Nineteen years ago this June, Lynn Wilson and a bunch of high school girls headed up to the White Earth Reservation in Minnesota. It began as a trip to lead a Vacation Bible School for the children in Pine Point, a community on the reservation, in a small church in Ponsford. That trip became the Minnesota Trip, which later morphed into a nonprofit organization known as Hope for the First Nations, or HFtFN.
This year Hope Church in Springfield, Illinois, returned with a team to Pine Point. Again small but mighty, the team put on a Hope Camp for the children of Pine Point. The team consisted of Marcia Matich (who had been part of that first group of high school girls), Beth Funk (another returning team member), Oriah Matich, Nicole Caruso, Renay Jones (a Lincoln Christian University grad), Claire Zara, HFtFN’s current president Emily Miller (another former team member) and Emily’s husband Joel Miller.
Lynn’s vision for the trip, and what became the mission of Hope for the First Nations, was to partner with the people of the White Earth Reservation to build unity through relationships and share the love of Christ in culturally relevant ways. This year we did that in very special ways, as several of us who returned were returning after as many as 18 years. The children with whom we had played Red Rover and taught the Jesus Cheer back then are now the parents of our campers!
As a team, we had several goals. We felt strongly that God would have us do the camp this year, despite our small numbers. Knowing that we can have as many as 75 campers in some years, doing a camp with so few leaders seemed not only daunting, but also dangerous. We prayed, knowing that God often provides only as many campers as the camp can handle. Our second goal was to find a partner church in the area that would be willing to partner with HFtFN in doing the Pine Point Camp on a yearly basis and build relationships.
Before the trip began I connected by phone with Christian Fellowship Church in Detroit Lakes, about 30 minutes away. The church’s missions director, Kim Ramsey, told me they had actually had a family leave and go to another church on the reservation in an effort to serve the Native Ojibwe population in Pine Point. In addition, she had been approached by three different people during the year who asked that their church seek ways to serve those on the White Earth Reservation. Their mission board had been praying for an opportunity that would allow them to serve the local Native population.
Our third goal was to start assessing Hope’s partnership with HFtFN to determine alignment with Hope’s strategic outreach vision.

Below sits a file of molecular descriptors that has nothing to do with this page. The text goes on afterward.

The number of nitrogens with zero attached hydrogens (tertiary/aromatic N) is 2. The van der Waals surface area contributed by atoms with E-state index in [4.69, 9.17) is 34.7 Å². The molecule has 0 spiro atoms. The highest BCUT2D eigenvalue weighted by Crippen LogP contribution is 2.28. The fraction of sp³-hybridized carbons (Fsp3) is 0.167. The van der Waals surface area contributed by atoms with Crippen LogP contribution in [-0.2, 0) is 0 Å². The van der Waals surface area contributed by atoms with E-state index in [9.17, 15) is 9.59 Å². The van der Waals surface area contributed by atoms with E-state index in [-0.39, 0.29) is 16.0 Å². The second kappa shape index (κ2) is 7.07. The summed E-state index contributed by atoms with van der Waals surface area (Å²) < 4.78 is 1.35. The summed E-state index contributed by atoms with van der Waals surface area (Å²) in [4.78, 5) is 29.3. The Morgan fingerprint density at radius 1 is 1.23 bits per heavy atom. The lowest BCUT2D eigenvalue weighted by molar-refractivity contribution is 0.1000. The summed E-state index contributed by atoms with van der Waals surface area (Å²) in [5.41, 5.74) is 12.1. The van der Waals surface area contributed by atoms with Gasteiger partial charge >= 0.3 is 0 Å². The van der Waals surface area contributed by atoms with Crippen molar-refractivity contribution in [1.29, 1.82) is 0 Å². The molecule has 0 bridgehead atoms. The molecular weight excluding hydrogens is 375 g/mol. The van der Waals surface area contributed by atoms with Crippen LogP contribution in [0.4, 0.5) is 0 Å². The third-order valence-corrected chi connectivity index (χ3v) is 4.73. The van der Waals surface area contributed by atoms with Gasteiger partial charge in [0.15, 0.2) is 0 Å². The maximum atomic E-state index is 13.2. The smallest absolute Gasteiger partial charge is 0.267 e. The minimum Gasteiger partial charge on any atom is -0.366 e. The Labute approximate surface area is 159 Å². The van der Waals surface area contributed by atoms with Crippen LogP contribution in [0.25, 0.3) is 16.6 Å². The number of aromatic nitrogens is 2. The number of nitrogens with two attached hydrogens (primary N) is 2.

As usual, God came through in big ways the week of camp. We had no more than 30 campers (the number that God had put in my head to buy supplies for). In addition, our original six volunteers were joined by Emily and Joel, and then God began raising up volunteers in the Pine Point community on the reservation. Several past campers came to serve every day, as well as a family from Ponsford that jumped in and handled all the food preparations. What a great blessing it was to serve beside young adults who were once campers!
The first day of camp, we were visited by the leadership of Christian Fellowship Church. They served alongside us all day, making pipe cleaner animals and sharing the story of creation. Their senior pastor, Tim Rice, remarked as they left, “I don’t know how you found us, but I’m glad you did.”
As part of our assessment process, it is clear to me that HFtFN and Hope Church have similar goals as we approach missions. HFtFN seeks to offer love, relationship and the good news of Jesus in practical and clear ways, while giving partner churches opportunities to do national mission trips that enrich the lives of volunteers. Hope Church’s desire is to offer love, relationship and the good news of Jesus in practical and clear ways also.
Of all the little faces you’ll see in these pictures, nearly half (12 campers) memorized all of our verses for the week — verses like Jeremiah 29:11-13:
“God has good plans for me. He plans to give me hope and a good future. If I ask Him for help, He will listen to me.”
We gave each camper a copy of the Gospel on the last day of camp in three different age- and culturally-appropriate versions. At our community event on Friday night, we laid out extra Gospel copies and Bibles to be given away. All six of the Bibles disappeared into the hands of our oldest campers over the course of the evening. They played dodgeball, they ate popcorn, they drank soda, they raised a ruckus — and they took Bibles. Praise Him!
God went before us, and it was a great privilege to bring love and hope to these beautiful people. As I shared with the congregation at Detroit Lakes on Sunday, I could barely speak for the emotion of how great God’s love for them is. I am so thankful that He brings us in on the action and allows us to be his hands and feet.